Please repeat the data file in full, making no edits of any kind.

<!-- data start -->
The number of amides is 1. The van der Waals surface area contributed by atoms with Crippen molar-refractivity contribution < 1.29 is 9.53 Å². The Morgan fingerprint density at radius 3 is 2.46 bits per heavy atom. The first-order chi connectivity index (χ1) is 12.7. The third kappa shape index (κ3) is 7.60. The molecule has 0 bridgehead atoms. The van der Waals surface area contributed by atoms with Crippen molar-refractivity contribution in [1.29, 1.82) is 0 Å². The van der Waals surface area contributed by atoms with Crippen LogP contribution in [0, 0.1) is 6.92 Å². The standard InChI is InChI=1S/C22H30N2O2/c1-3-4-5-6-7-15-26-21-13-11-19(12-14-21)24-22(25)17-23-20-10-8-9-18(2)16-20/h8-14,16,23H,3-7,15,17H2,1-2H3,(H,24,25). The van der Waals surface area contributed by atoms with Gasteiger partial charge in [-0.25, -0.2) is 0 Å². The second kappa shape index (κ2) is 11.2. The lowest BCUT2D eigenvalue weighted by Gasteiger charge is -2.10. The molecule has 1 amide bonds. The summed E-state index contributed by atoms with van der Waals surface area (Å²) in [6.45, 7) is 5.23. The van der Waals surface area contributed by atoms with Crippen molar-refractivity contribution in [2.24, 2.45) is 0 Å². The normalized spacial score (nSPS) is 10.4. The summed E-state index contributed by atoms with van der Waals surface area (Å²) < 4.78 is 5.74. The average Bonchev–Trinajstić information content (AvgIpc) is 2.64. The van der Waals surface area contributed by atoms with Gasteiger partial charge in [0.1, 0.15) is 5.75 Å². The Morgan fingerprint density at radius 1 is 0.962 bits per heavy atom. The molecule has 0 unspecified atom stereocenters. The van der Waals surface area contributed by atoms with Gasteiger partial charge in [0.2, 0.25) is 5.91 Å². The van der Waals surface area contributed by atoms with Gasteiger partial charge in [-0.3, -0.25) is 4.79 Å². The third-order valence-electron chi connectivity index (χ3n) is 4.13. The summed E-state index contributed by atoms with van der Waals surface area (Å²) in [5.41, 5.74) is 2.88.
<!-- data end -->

The number of amides is 1. The van der Waals surface area contributed by atoms with Crippen molar-refractivity contribution < 1.29 is 9.53 Å². The Morgan fingerprint density at radius 3 is 2.46 bits per heavy atom. The first-order chi connectivity index (χ1) is 12.7. The third kappa shape index (κ3) is 7.60. The molecule has 0 bridgehead atoms. The van der Waals surface area contributed by atoms with Crippen molar-refractivity contribution in [1.29, 1.82) is 0 Å². The van der Waals surface area contributed by atoms with Crippen LogP contribution in [0, 0.1) is 6.92 Å². The standard InChI is InChI=1S/C22H30N2O2/c1-3-4-5-6-7-15-26-21-13-11-19(12-14-21)24-22(25)17-23-20-10-8-9-18(2)16-20/h8-14,16,23H,3-7,15,17H2,1-2H3,(H,24,25). The van der Waals surface area contributed by atoms with Gasteiger partial charge in [-0.25, -0.2) is 0 Å². The second kappa shape index (κ2) is 11.2. The lowest BCUT2D eigenvalue weighted by Gasteiger charge is -2.10. The molecule has 1 amide bonds. The summed E-state index contributed by atoms with van der Waals surface area (Å²) in [6.45, 7) is 5.23. The van der Waals surface area contributed by atoms with Crippen molar-refractivity contribution in [2.24, 2.45) is 0 Å². The normalized spacial score (nSPS) is 10.4. The summed E-state index contributed by atoms with van der Waals surface area (Å²) < 4.78 is 5.74. The average Bonchev–Trinajstić information content (AvgIpc) is 2.64. The van der Waals surface area contributed by atoms with Gasteiger partial charge in [0.1, 0.15) is 5.75 Å². The Morgan fingerprint density at radius 1 is 0.962 bits per heavy atom. The molecule has 0 unspecified atom stereocenters. The van der Waals surface area contributed by atoms with Gasteiger partial charge in [0.2, 0.25) is 5.91 Å². The van der Waals surface area contributed by atoms with Gasteiger partial charge in [-0.3, -0.25) is 4.79 Å². The third-order valence-electron chi connectivity index (χ3n) is 4.13. The summed E-state index contributed by atoms with van der Waals surface area (Å²) in [5.41, 5.74) is 2.88.